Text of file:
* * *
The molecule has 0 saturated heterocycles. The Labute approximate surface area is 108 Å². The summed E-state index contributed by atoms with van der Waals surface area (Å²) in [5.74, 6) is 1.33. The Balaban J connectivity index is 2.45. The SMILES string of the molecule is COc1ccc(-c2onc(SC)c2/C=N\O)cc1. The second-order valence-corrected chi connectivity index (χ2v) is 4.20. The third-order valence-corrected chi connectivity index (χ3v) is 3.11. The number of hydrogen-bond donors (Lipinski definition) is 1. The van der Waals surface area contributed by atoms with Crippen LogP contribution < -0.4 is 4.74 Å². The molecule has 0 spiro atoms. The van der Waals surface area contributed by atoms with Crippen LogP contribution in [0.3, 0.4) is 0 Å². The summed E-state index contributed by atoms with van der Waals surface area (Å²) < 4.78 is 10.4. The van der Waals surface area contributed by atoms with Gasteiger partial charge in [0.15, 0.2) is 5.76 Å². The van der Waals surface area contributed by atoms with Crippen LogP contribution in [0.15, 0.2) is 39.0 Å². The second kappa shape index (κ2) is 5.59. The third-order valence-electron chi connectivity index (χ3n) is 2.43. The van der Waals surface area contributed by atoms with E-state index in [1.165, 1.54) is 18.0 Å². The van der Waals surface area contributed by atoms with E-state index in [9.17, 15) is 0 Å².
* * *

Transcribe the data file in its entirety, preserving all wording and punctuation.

The molecule has 0 saturated heterocycles. The Labute approximate surface area is 108 Å². The summed E-state index contributed by atoms with van der Waals surface area (Å²) in [5.74, 6) is 1.33. The Balaban J connectivity index is 2.45. The SMILES string of the molecule is COc1ccc(-c2onc(SC)c2/C=N\O)cc1. The second-order valence-corrected chi connectivity index (χ2v) is 4.20. The third-order valence-corrected chi connectivity index (χ3v) is 3.11. The number of hydrogen-bond donors (Lipinski definition) is 1. The van der Waals surface area contributed by atoms with Crippen LogP contribution < -0.4 is 4.74 Å². The molecule has 0 spiro atoms. The van der Waals surface area contributed by atoms with Crippen LogP contribution in [0.3, 0.4) is 0 Å². The summed E-state index contributed by atoms with van der Waals surface area (Å²) < 4.78 is 10.4. The van der Waals surface area contributed by atoms with Gasteiger partial charge in [0.15, 0.2) is 5.76 Å². The van der Waals surface area contributed by atoms with Crippen LogP contribution in [0.15, 0.2) is 39.0 Å². The second kappa shape index (κ2) is 5.59. The third-order valence-electron chi connectivity index (χ3n) is 2.43. The van der Waals surface area contributed by atoms with E-state index in [1.165, 1.54) is 18.0 Å². The van der Waals surface area contributed by atoms with E-state index in [9.17, 15) is 0 Å².